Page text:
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  • Kronos Quartet and its artistic director/founding violinist David Harrington have long been known as interpreters of music from around the world, expanding the string quartet repertoire with works from across genres. Released in honor of the group's 40th anniversary year, Kronos Explorer Series comprises five classic albums from five different parts of the world—Pieces of Africa, Night Prayers, Caravan, Nuevo, and Floodplain—with new liner notes that include an in-depth interview of Harrington by renowned author Jonathan Cott. The Independent calls the set "extraordinary."

  • Kronos showcases the work—and features the piano playing—of Azerbaijani composer Franghiz Ali-Zadeh. The Boston Herald calls it “utterly absorbing,” “a rich addition to the Kronos discography,” and “a marvelous introduction for many to Ali-Zadeh's music,” which, says David Harrington, “gives us exquisite interior worlds of instrumental color."

  • This 2003 Grammy winner for Best Chamber Music Performance, written in 1926 by Austrian Alban Berg, chronicles the married composer’s brief, secret love affair. The Kronos performance, featuring soprano Dawn Upshaw, restores a long-lost vocal portion to the piece.

  • Latvian composer Peteris Vasks’s specially commissioned five-movement piece reflects upon the passing 20th century. “There has been so much bloodshed and destruction,” Vasks explains, “and yet love’s power and idealism have helped to keep the world in balance.”

  • Kronos performs Ben Johnston’s arrangement of “Hobo composer” Harry Partch’s musical travelogue, recounting a 1941 rail-jumping journey across country. Partch, says the New York Times, “was new during his time, and his music still sounds like no one else’s.”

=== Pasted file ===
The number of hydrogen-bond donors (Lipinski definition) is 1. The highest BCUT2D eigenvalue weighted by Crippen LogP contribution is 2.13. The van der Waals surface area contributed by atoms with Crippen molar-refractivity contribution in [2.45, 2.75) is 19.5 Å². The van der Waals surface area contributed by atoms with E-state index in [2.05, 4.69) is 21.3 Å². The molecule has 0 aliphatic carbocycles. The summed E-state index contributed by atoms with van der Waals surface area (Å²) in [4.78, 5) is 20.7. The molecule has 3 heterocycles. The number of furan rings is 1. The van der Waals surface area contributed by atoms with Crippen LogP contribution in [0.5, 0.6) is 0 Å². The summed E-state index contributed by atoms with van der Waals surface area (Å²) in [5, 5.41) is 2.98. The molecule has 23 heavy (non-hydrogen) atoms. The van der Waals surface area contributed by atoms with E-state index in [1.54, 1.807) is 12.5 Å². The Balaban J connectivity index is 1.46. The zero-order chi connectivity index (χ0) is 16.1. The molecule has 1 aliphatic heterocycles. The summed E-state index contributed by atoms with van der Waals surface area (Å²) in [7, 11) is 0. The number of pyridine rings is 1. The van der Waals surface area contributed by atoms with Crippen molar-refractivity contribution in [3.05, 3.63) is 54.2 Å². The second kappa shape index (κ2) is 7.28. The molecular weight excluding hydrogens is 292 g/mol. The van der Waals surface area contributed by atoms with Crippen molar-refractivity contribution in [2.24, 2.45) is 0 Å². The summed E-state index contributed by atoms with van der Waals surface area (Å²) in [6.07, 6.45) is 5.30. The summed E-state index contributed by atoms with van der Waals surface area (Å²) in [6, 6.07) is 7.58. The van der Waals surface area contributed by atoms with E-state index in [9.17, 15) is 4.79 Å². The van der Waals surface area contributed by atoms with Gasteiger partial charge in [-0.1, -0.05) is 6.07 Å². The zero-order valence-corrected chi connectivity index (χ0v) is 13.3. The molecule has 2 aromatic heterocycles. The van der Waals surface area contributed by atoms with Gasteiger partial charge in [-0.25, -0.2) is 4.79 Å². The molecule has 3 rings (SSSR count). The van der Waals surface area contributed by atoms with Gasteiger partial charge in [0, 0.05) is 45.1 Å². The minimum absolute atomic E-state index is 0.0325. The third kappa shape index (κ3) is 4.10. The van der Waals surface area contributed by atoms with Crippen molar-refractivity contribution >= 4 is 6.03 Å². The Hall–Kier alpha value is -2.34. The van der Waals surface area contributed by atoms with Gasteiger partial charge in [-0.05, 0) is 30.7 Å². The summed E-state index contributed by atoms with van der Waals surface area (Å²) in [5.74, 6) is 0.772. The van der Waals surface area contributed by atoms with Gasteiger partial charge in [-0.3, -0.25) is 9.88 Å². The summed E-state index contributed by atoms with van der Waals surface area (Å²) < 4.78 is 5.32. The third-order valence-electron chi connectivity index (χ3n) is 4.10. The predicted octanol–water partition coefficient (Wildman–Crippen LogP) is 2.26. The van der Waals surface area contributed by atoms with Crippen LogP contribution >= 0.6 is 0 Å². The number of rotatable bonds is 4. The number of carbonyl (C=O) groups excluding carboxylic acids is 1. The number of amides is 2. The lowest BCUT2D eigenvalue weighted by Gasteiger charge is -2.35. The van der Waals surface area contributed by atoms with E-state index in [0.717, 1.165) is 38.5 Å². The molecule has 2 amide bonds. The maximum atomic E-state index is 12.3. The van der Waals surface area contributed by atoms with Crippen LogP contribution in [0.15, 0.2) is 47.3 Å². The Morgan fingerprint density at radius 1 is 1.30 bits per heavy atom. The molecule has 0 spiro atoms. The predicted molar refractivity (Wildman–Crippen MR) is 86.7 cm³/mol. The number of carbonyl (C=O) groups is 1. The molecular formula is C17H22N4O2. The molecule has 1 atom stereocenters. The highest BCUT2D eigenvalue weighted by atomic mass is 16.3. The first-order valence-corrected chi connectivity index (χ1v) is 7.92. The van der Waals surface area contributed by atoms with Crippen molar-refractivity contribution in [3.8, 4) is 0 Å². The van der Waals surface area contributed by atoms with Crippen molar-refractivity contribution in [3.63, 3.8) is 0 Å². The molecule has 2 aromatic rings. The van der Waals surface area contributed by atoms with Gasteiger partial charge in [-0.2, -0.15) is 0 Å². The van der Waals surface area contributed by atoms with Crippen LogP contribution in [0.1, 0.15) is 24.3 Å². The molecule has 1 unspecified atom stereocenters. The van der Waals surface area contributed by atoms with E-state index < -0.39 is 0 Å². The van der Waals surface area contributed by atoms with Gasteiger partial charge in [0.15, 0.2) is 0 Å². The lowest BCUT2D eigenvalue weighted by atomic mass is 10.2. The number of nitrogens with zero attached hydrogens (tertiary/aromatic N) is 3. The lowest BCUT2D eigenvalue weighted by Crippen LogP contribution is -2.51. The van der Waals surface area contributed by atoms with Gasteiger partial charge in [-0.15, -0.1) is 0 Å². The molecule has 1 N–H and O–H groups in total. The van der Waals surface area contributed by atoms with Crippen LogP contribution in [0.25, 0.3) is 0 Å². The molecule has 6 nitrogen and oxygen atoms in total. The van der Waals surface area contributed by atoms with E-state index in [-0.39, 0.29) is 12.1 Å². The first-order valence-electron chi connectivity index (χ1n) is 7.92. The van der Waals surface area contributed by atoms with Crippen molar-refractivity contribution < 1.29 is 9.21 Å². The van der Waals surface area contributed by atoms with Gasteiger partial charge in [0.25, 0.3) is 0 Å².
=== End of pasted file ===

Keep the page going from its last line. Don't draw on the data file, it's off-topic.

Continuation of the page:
• Kronos takes a wild ride through 20th-century Mexican music, incorporating traditional and popular tunes, TV themes, even Esquivel’s space-age lounge sounds. The Quartet, says The Independent (UK), captures “a Mexican-style ethos of ingenuity, humor, spirituality, and infinite variety.”

  • Kronos Quartet, overdubbed to three times its size, performs the title piece. The Boston Phoenix noted that Triple Quartet illustrates Reich’s “penchant for maximizing melody as well as the advantages of employing technology to widen the instrumental palette.”

  • Kronos performs Terry Riley’s elegies to lost friends. The “deeply personal” title piece, says Riley, composed in memory of David Harrington’s son Adam, is “a way of coming to terms with loss, a step in coping with grief.”

  • This performance of Clint Mansell’s score is as haunting and harrowing as Darren Aronofsky’s film, which the New York Times called “a knockout.” A suite derived from the score has become a popular addition to the Kronos live repertoire.

  • Kronos traces the flow of music from Northeastern Europe to the Mediterranean to Asia and back, using contemporary work to illustrate ancient traditions. Billboard declares, “Kronos Quartet continues to amaze with its conceptual acuity and cultural breadth.”

  • Kronos Quartet performs Glass's new original score for Tod Browning's classic 1931 Dracula, starring Bela Lugosi. "Glass's music doesn't scream," says the Boston Herald. "It sobs—and hits the heart as directly as, well, that vampire-destroying wooden stake." This recording is no longer available from Nonesuch Records.

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